The hemlock woolly adelgid has a complex life cycle, involving two different tree host species as well as asexual and sexual life stages. On eastern hemlock, HWA produces two generations a year, an overwintering generation (sistens) and a spring generation (progrediens); these two generations overlap in the spring. The progrediens has two forms, a wingless form that remains on the hemlock and a winged form (sexuparae) that flies in search of a suitable host spruce tree upon which to start a sexual reproductive cycle (McClure 1995). In New York, there are no suitable spruce, thus the winged HWA are not successful. Each generation has six stages of development: egg, four juvenile (nymph) stages, and the adult. Overwintering adult females are black, oval, and soft-bodied (approximately 2mm long). They are usually concealed under the white woolly masses of wax (ovisacs) they secrete from special glands on their back-side. From March through May, these females lay 50 to 300 eggs in the woolly masses. The eggs are brownish-orange and very small (0.25mm long by 0.15mm wide). Depending on spring temperatures, eggs hatch from April – June.
Newly hatched nymphs – also known as crawlers – are reddish-brown with a small white fringe near the front (less than 0.5mm long). Crawlers search for suitable sites to settle, usually at the base of the hemlock needles, where they begin to feed and will remain attached to the tree with their specialized sucking mouthparts for the rest of their lives. Crawlers, an important dispersal phase of HWA on hemlocks, can be spread by wind, on the feet of birds, or in the fur of small mammals (McClure 1990). Once settled, these HWA crawlers quickly develop through the four nymph life stages, and mature in June.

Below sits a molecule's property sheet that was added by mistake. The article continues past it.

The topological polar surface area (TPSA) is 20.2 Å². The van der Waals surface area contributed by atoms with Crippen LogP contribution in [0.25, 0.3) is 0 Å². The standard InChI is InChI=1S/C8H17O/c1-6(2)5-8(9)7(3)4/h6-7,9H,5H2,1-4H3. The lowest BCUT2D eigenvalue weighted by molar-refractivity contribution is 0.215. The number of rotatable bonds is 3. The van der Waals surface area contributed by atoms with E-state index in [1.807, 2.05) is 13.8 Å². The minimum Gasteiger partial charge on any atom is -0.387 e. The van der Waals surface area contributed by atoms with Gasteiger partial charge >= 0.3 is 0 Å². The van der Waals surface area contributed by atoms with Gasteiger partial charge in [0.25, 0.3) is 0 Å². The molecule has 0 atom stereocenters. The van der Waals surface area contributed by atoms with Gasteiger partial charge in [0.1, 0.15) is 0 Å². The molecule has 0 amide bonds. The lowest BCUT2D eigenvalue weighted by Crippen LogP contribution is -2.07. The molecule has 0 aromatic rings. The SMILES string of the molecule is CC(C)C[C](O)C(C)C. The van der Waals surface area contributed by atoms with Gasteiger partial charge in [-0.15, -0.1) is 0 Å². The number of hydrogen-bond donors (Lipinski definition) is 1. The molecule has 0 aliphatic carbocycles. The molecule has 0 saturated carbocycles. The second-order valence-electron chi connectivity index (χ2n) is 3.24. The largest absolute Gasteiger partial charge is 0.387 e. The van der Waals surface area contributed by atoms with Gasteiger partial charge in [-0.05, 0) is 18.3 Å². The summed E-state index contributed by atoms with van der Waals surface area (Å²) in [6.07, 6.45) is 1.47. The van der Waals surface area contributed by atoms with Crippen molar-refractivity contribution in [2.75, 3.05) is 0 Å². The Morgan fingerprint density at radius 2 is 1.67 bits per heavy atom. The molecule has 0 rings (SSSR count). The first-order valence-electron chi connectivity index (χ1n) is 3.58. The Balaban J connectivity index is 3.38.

Some of the adults of the spring generation (progrediens) are wingless and remain on the hemlock tree, feeding and producing eggs protected by woolly masses just like the overwintering generation, but during June-July. Their offspring hatch into crawlers, quickly settle onto hemlock branches, begin to feed and then enter a dormant period for several months until late October when feeding and development resumes. These nymphs become the next overwintering generation (sistens). The other portion of spring adults has wings and leaves the hemlock trees in June in search of spruce trees to complete the sexual phase of HWA reproduction. However, in North America, no spruce species (Picea spp.) are suitable hosts and any offspring produced die within a few days of feeding. Thus, the winged adult form can be a significant source for HWA population reduction. This is particularly important considering the number of winged adults produced in the spring generation increases with the density of overwintering adelgids, likely a result of changes in nutritional quality in the hemlock host tree.
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